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John0067

join:2012-11-01
Westminster, SC

Gen4 on home network

I gotta believe that there are others out there with my problem. I have a small home network with 3 computers (two wired ethernet and one wireless), four networked printers (3 wired and one wireless), and a wired Network Attached Storage device. With my old 7000 modem, I connected it to a network port on my wireless router (not WAN). The modem insisted upon being 192.168.0.1, so I configured the router as 192.168.0.254 and each of the computers and other devices on the network with a fixed address in the range 192.168.0.xxx. DHCP in the router was turned off, as the 7000 insists upon being the DHCP server. Mask 255.255.255.255 and default gateway 192.168.0.1 on all devices. D.N.S. 8.8.8.8 (or any of several other generic DNS servers). This worked!

Now comes the new HT1000 modem on GEN4, and the modem still is 192.168.0.1, but the only way to get computers on the internet is to let the HT1000 auto-assign addresses, which are like 100.73.32.19/255.255.255.248, DNS 192.168.0.1 Gateway 100.73.32.17. I might be able to make the printers accessible by manually assigning them fixed addresses in the same range as the computers, but this range seems to change every time the modem is re-started, so they would not be stable. I tried unsuccessfully to connect the HT1000 to the router’s WAN port. with the router at 192.168.0.254 and all the network devices set in the range 192.168.0.xxx MASK 255.255.255.255 GATEWAY 192.168.0.1 (also tried 192.168.0.254) DNS 8.8.8.8. The router successfully picked up an address, etc., from the modem, but would not provide internet access on the network. Same result when the router and all devices were set at 192.168.1.xxx.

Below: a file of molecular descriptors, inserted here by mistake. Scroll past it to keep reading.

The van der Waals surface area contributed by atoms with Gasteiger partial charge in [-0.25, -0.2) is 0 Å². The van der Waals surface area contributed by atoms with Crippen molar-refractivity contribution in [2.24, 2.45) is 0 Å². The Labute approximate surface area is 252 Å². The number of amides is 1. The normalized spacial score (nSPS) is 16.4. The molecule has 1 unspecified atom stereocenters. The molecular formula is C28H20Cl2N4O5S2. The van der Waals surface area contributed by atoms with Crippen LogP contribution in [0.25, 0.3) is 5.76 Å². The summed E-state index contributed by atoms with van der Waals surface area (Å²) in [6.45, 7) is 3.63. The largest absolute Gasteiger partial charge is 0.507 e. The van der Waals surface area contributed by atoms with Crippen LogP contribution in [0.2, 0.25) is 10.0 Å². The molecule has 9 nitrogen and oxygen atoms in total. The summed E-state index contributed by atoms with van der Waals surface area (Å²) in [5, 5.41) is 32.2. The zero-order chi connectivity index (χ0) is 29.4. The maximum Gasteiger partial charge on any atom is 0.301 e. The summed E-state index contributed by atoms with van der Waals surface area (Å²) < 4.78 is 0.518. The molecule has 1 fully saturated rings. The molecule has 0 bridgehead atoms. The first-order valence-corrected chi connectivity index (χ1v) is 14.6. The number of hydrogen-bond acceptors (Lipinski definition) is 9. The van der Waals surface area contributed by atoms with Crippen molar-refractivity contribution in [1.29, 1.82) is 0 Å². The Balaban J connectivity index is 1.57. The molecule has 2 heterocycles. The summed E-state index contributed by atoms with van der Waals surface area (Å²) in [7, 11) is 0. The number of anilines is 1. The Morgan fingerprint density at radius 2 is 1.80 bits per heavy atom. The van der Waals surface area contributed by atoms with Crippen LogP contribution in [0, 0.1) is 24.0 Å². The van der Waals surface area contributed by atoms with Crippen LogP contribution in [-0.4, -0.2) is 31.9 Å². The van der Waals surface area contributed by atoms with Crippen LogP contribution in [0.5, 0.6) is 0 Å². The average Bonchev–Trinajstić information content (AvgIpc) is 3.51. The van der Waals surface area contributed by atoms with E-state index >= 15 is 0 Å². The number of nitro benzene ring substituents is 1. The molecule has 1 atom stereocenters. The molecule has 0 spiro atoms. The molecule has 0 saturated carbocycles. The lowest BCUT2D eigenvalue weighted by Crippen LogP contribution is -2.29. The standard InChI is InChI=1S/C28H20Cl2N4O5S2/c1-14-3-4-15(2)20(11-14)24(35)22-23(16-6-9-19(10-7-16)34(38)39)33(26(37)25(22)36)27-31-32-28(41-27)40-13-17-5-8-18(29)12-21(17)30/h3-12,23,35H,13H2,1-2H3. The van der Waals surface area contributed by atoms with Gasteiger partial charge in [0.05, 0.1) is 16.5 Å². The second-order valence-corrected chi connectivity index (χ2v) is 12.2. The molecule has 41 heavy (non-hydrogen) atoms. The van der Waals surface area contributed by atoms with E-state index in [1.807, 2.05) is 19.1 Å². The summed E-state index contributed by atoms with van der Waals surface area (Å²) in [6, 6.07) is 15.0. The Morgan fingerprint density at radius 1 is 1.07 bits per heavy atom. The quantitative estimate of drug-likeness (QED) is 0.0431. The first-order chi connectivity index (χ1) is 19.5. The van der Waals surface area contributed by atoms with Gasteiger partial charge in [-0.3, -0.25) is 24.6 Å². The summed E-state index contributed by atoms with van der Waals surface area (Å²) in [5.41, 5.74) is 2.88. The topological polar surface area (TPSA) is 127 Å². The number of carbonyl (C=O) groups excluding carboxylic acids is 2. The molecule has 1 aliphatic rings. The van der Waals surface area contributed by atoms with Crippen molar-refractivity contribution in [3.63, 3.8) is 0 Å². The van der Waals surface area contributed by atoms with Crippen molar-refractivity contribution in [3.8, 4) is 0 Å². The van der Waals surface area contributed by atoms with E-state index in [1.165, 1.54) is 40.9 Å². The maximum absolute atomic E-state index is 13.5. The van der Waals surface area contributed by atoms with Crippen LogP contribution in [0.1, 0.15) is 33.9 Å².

Am I missing something here, or has Hughes now successfully prevented using their new gear on a functioning home network? Any input would be much appreciated. Sorry for the long post!

zeddlar

join:2007-04-09
Jay, OK
Reviews:
·exede by ViaSat
·McDonald County ..
This is going to sound redundant but if you have a network set-up disk that came with your router then try rerunning it. I have a cisco router right now and no matter how you set it up it will not allow internet access without running that disk, even though all the settings after running it are the same as the ones I set manually. Just a thought you might consider.
--
HughesNet elite plan/.74 dish w/1watt trans. / 9000 modem / 3 computers on a linksy's wired network

laserfan

join:2005-01-14
Texas
reply to John0067
Not sure I completely follow your post, but essentially what you need to do is connect your HN modem to the WAN port and let the HN modem assign an IP to your router WAN. If that is in the 192.168.0.xxx range then so be it.